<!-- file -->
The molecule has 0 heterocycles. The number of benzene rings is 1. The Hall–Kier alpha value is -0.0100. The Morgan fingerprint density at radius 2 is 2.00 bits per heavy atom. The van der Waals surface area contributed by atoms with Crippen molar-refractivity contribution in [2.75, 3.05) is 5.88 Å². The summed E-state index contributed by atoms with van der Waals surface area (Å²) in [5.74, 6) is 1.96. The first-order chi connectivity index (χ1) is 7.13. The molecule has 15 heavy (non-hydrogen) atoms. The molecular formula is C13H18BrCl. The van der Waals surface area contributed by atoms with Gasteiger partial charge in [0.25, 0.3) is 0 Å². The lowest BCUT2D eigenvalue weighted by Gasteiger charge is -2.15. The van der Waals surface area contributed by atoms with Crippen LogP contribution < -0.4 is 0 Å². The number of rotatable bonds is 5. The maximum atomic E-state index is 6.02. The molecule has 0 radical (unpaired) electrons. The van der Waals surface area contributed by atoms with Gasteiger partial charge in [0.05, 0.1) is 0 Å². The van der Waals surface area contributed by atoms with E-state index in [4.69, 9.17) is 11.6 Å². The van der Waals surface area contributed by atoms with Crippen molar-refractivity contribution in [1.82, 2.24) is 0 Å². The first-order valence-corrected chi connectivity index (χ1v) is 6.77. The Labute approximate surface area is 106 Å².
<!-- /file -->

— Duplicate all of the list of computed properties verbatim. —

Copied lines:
The molecule has 0 heterocycles. The number of benzene rings is 1. The Hall–Kier alpha value is -0.0100. The Morgan fingerprint density at radius 2 is 2.00 bits per heavy atom. The van der Waals surface area contributed by atoms with Crippen molar-refractivity contribution in [2.75, 3.05) is 5.88 Å². The summed E-state index contributed by atoms with van der Waals surface area (Å²) in [5.74, 6) is 1.96. The first-order chi connectivity index (χ1) is 7.13. The molecule has 15 heavy (non-hydrogen) atoms. The molecular formula is C13H18BrCl. The van der Waals surface area contributed by atoms with Gasteiger partial charge in [0.25, 0.3) is 0 Å². The lowest BCUT2D eigenvalue weighted by Gasteiger charge is -2.15. The van der Waals surface area contributed by atoms with Crippen LogP contribution < -0.4 is 0 Å². The number of rotatable bonds is 5. The maximum atomic E-state index is 6.02. The molecule has 0 radical (unpaired) electrons. The van der Waals surface area contributed by atoms with Gasteiger partial charge in [0.05, 0.1) is 0 Å². The van der Waals surface area contributed by atoms with E-state index in [4.69, 9.17) is 11.6 Å². The van der Waals surface area contributed by atoms with Crippen molar-refractivity contribution in [1.82, 2.24) is 0 Å². The first-order valence-corrected chi connectivity index (χ1v) is 6.77. The Labute approximate surface area is 106 Å².